We have a new (better?) Congress as of today.
The Uber driver who picked me up recently in “North Bethesda” (Rockville!) happened to be an immigrant from Venezuela. His parents and siblings remain in Venezuela’s “second city”, as he phrased it, of Maracaibo. They are short of food and medicine, both of which he ships to them monthly. “Sometimes it gets through. Sometimes it gets stolen by the army or police.”
I asked him what, in an ideal world, the U.S. government would do to help his family and their fellow Venezuelans. He wanted to see a U.S. military invasion that would remove the current government.
On the one hand, our most recent invasions-followed-by-nation-building efforts haven’t worked out so well. On the other hand, we invaded the Dominican Republic in 1965 and managed to get back out (Wikipedia).
We claim to be humanitarians, which is why we provide free housing, health care, food, and smartphones to low-income immigrants and their children. But, in theory, we could help all 32 million people in Venezuela to a much greater extent at a much lower cost than what we’re providing to tens of millions of welfare-dependent immigrants (at least one million in New York City alone, according to the nytimes).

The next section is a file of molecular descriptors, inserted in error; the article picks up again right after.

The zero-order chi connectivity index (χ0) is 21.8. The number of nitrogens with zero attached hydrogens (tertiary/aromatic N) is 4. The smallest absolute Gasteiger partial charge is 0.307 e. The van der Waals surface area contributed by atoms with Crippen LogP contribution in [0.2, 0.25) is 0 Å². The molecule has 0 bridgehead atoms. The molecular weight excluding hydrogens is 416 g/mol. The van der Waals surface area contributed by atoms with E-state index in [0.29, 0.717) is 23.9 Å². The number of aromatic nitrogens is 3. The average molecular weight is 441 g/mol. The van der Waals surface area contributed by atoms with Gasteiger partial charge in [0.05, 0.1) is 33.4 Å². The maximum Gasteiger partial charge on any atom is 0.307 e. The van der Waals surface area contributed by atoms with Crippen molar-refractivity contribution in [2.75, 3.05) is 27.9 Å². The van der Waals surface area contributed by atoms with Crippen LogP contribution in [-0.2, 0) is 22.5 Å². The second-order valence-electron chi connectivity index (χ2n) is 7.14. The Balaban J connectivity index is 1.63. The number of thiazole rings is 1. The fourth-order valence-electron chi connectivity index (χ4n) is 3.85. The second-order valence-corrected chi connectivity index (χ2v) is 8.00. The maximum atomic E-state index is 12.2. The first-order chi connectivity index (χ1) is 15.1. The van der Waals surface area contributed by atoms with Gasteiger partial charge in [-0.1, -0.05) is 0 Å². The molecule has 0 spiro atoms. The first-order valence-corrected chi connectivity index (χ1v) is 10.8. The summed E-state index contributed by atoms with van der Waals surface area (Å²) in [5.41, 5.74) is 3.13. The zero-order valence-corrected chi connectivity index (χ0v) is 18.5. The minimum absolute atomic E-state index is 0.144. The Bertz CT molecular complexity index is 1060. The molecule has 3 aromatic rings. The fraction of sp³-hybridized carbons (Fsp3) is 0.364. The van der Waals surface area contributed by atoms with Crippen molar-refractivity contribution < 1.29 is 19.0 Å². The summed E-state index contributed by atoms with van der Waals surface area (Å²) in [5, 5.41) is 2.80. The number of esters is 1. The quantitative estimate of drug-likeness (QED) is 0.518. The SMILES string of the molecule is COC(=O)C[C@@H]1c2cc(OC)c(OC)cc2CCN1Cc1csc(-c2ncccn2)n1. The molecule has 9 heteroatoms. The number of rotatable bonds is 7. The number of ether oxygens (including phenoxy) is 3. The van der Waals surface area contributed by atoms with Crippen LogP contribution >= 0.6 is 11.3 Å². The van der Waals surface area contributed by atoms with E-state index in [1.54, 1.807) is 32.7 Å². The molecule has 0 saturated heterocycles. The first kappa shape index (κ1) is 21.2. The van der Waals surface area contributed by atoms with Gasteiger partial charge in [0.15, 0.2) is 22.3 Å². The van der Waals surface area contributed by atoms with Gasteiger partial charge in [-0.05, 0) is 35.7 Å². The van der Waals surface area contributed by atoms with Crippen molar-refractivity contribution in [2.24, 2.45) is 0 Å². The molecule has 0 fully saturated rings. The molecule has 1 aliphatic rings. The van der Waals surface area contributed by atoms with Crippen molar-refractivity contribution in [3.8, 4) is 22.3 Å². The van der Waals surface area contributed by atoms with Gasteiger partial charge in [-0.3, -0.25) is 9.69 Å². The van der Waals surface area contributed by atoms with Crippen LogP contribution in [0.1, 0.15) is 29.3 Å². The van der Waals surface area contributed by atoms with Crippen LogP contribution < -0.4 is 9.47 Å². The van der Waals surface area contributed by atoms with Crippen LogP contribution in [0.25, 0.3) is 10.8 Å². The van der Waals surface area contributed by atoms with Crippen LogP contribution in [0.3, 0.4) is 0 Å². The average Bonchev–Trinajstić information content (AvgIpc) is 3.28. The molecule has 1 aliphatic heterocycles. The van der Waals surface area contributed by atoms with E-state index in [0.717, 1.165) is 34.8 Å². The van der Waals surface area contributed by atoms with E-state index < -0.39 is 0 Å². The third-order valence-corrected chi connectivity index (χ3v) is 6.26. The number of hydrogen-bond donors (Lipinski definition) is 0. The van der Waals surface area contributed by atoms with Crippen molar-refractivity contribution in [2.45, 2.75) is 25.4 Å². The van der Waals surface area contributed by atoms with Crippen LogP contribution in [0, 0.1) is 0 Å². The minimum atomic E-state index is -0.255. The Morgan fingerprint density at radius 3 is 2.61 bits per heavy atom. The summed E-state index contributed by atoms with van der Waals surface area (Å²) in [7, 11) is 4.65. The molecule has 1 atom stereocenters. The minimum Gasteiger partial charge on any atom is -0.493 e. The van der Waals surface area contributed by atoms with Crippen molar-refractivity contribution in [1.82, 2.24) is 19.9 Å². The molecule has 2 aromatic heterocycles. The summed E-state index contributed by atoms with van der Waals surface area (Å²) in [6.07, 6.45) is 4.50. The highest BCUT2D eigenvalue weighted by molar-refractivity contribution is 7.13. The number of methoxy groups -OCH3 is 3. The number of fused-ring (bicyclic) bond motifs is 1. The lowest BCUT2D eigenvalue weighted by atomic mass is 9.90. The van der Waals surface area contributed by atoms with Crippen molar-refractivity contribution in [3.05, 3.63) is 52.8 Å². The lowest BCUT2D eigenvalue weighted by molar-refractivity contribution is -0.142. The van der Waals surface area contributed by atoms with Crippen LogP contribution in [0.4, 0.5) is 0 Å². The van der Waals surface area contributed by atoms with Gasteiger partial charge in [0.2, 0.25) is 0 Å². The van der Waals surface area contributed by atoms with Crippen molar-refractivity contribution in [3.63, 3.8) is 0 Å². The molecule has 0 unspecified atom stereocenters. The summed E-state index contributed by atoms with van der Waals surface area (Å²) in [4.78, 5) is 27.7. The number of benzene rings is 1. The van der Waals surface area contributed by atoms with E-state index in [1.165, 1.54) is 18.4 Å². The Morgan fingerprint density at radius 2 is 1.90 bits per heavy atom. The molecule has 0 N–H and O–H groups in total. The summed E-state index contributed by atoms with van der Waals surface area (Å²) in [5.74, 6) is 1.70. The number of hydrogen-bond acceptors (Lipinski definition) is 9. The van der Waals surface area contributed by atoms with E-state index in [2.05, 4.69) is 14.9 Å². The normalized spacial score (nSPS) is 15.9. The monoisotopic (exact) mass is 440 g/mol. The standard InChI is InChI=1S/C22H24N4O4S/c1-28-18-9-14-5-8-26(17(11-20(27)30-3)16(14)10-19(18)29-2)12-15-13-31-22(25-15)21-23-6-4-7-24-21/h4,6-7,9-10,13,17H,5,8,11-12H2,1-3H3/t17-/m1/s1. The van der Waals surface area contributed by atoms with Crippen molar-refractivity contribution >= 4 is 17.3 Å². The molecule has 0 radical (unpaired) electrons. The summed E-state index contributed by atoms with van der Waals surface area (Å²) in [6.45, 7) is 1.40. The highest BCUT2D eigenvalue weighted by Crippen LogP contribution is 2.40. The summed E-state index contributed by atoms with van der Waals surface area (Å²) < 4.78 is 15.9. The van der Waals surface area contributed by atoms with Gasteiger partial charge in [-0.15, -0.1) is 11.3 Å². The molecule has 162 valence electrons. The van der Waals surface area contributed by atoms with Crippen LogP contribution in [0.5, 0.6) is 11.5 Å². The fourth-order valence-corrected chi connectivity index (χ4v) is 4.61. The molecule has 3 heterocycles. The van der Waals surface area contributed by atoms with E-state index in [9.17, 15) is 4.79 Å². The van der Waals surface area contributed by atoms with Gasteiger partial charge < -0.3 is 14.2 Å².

If we don’t care about helping the vulnerable then obviously there is no need for us to bother. But then why do we spend $1.2 trillion on welfare? If we do care about helping the vulnerable, why don’t we set Venezuela back on its feet? How much resistance would current members of the Venezuelan military and police put up if we said “Staring Monday you’ll all be getting paychecks in dollars”? Are these folks truly fanatically devoted to their current way of doing things?
Plainly we couldn’t promise “free elections” since Venezuelans did freely vote for the current government (see Hugo Chavez: Great politician; poor administrator).
And probably we wouldn’t be successful in meeting expectations. Foreign Policy says “Venezuela was considered rich in the early 1960s: It produced more than 10 percent of the world’s crude and had a per capita GDP many times bigger than that of its neighbors Brazil and Colombia — and not far behind that of the United States.” The author is a brilliant “geoeconomics” expert, but apparently economists aren’t interested in long division because the article doesn’t include the word “population.” The population of Venezuela was 7.6 million in 1960 and dividing oil revenue by 7.6 million resulted in “per capita rich”. The same oil reserves divided by 32 million, of course, yield a disappointingly smaller number.
So of course we probably don’t want to invade Venezuela. But if we don’t, why do we say that our government acts in a humanitarian manner? Who needs help right now more than Venezuelans?
And if we don’t want to use our military for this, why do we need such a huge military? What other country would our new Congress want to invade?